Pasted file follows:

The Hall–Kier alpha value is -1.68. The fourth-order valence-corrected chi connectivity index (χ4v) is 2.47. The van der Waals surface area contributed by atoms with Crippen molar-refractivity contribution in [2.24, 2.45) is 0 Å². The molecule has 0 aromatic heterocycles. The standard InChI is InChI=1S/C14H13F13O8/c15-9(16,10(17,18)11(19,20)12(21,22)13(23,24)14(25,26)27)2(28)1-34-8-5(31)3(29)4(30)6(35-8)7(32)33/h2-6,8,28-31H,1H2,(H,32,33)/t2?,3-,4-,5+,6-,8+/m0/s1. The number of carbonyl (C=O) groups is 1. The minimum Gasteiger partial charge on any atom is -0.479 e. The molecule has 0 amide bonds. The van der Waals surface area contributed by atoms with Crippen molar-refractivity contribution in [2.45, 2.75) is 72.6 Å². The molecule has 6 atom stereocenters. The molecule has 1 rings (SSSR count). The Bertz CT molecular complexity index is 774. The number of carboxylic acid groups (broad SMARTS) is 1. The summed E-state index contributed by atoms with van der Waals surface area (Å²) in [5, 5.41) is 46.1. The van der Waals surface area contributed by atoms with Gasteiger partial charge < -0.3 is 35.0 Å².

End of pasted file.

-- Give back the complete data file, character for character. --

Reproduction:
The Hall–Kier alpha value is -1.68. The fourth-order valence-corrected chi connectivity index (χ4v) is 2.47. The van der Waals surface area contributed by atoms with Crippen molar-refractivity contribution in [2.24, 2.45) is 0 Å². The molecule has 0 aromatic heterocycles. The standard InChI is InChI=1S/C14H13F13O8/c15-9(16,10(17,18)11(19,20)12(21,22)13(23,24)14(25,26)27)2(28)1-34-8-5(31)3(29)4(30)6(35-8)7(32)33/h2-6,8,28-31H,1H2,(H,32,33)/t2?,3-,4-,5+,6-,8+/m0/s1. The number of carbonyl (C=O) groups is 1. The minimum Gasteiger partial charge on any atom is -0.479 e. The molecule has 0 amide bonds. The van der Waals surface area contributed by atoms with Crippen molar-refractivity contribution in [2.45, 2.75) is 72.6 Å². The molecule has 6 atom stereocenters. The molecule has 1 rings (SSSR count). The Bertz CT molecular complexity index is 774. The number of carboxylic acid groups (broad SMARTS) is 1. The summed E-state index contributed by atoms with van der Waals surface area (Å²) in [5, 5.41) is 46.1. The van der Waals surface area contributed by atoms with Gasteiger partial charge < -0.3 is 35.0 Å².